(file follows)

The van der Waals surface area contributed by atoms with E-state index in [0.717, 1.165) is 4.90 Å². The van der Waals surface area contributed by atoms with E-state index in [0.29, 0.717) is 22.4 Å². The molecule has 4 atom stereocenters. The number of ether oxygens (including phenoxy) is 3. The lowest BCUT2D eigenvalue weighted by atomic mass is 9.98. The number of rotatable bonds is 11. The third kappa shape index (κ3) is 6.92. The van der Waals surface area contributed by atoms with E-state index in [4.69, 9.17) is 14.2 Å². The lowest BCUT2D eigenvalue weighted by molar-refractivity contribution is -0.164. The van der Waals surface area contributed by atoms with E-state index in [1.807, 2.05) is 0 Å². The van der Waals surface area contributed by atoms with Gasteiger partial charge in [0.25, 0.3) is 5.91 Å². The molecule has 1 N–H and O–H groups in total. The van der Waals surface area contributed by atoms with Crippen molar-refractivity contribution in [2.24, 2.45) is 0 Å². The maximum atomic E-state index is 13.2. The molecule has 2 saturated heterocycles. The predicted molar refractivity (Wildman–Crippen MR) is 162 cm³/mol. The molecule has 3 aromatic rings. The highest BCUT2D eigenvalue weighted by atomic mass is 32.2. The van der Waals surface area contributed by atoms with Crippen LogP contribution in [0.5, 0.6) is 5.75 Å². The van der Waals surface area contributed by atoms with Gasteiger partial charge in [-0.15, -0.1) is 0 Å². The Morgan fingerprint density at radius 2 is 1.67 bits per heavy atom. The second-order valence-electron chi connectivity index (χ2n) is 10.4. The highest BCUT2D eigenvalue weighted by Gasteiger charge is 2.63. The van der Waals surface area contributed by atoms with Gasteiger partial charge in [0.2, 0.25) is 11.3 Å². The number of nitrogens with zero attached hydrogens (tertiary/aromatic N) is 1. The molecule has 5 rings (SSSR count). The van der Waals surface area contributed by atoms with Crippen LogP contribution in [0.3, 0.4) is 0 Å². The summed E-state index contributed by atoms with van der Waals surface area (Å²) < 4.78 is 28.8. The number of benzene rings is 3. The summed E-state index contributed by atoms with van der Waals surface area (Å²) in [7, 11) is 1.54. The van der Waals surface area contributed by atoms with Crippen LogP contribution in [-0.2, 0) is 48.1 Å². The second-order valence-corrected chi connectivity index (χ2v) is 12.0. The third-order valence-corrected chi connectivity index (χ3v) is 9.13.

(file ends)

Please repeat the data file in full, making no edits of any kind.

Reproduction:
The van der Waals surface area contributed by atoms with E-state index in [0.717, 1.165) is 4.90 Å². The van der Waals surface area contributed by atoms with E-state index in [0.29, 0.717) is 22.4 Å². The molecule has 4 atom stereocenters. The number of ether oxygens (including phenoxy) is 3. The lowest BCUT2D eigenvalue weighted by atomic mass is 9.98. The number of rotatable bonds is 11. The third kappa shape index (κ3) is 6.92. The van der Waals surface area contributed by atoms with E-state index in [4.69, 9.17) is 14.2 Å². The lowest BCUT2D eigenvalue weighted by molar-refractivity contribution is -0.164. The van der Waals surface area contributed by atoms with E-state index in [1.807, 2.05) is 0 Å². The van der Waals surface area contributed by atoms with Gasteiger partial charge in [0.25, 0.3) is 5.91 Å². The molecule has 1 N–H and O–H groups in total. The van der Waals surface area contributed by atoms with Crippen molar-refractivity contribution in [2.24, 2.45) is 0 Å². The maximum atomic E-state index is 13.2. The molecule has 2 saturated heterocycles. The predicted molar refractivity (Wildman–Crippen MR) is 162 cm³/mol. The molecule has 3 aromatic rings. The highest BCUT2D eigenvalue weighted by atomic mass is 32.2. The van der Waals surface area contributed by atoms with Crippen LogP contribution in [0.5, 0.6) is 5.75 Å². The van der Waals surface area contributed by atoms with Gasteiger partial charge in [-0.15, -0.1) is 0 Å². The Morgan fingerprint density at radius 2 is 1.67 bits per heavy atom. The second-order valence-electron chi connectivity index (χ2n) is 10.4. The highest BCUT2D eigenvalue weighted by Gasteiger charge is 2.63. The van der Waals surface area contributed by atoms with Gasteiger partial charge in [0.2, 0.25) is 11.3 Å². The number of nitrogens with zero attached hydrogens (tertiary/aromatic N) is 1. The molecule has 5 rings (SSSR count). The van der Waals surface area contributed by atoms with Crippen LogP contribution in [0.3, 0.4) is 0 Å². The summed E-state index contributed by atoms with van der Waals surface area (Å²) < 4.78 is 28.8. The number of benzene rings is 3. The summed E-state index contributed by atoms with van der Waals surface area (Å²) in [7, 11) is 1.54. The van der Waals surface area contributed by atoms with Crippen LogP contribution in [-0.2, 0) is 48.1 Å². The second-order valence-corrected chi connectivity index (χ2v) is 12.0. The third-order valence-corrected chi connectivity index (χ3v) is 9.13.